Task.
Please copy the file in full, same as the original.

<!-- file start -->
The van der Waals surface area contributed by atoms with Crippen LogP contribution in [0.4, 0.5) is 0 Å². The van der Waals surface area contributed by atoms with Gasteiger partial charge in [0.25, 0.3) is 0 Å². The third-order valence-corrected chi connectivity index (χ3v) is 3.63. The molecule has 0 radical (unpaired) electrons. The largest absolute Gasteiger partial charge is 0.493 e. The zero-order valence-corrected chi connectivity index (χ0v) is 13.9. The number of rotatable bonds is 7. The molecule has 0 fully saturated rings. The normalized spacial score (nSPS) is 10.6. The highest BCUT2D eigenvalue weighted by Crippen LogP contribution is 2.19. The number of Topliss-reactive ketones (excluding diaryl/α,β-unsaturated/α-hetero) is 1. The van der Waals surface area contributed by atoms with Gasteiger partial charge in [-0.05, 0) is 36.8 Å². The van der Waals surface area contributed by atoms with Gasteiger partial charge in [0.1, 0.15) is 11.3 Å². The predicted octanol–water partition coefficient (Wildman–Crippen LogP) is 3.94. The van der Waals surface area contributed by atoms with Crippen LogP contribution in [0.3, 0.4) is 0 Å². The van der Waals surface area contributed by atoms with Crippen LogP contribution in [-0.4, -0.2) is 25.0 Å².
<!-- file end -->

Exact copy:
The van der Waals surface area contributed by atoms with Crippen LogP contribution in [0.4, 0.5) is 0 Å². The van der Waals surface area contributed by atoms with Gasteiger partial charge in [0.25, 0.3) is 0 Å². The third-order valence-corrected chi connectivity index (χ3v) is 3.63. The molecule has 0 radical (unpaired) electrons. The largest absolute Gasteiger partial charge is 0.493 e. The zero-order valence-corrected chi connectivity index (χ0v) is 13.9. The number of rotatable bonds is 7. The molecule has 0 fully saturated rings. The normalized spacial score (nSPS) is 10.6. The highest BCUT2D eigenvalue weighted by Crippen LogP contribution is 2.19. The number of Topliss-reactive ketones (excluding diaryl/α,β-unsaturated/α-hetero) is 1. The van der Waals surface area contributed by atoms with Gasteiger partial charge in [-0.05, 0) is 36.8 Å². The van der Waals surface area contributed by atoms with Gasteiger partial charge in [0.1, 0.15) is 11.3 Å². The predicted octanol–water partition coefficient (Wildman–Crippen LogP) is 3.94. The van der Waals surface area contributed by atoms with Crippen LogP contribution in [0.3, 0.4) is 0 Å². The van der Waals surface area contributed by atoms with Crippen LogP contribution in [-0.4, -0.2) is 25.0 Å².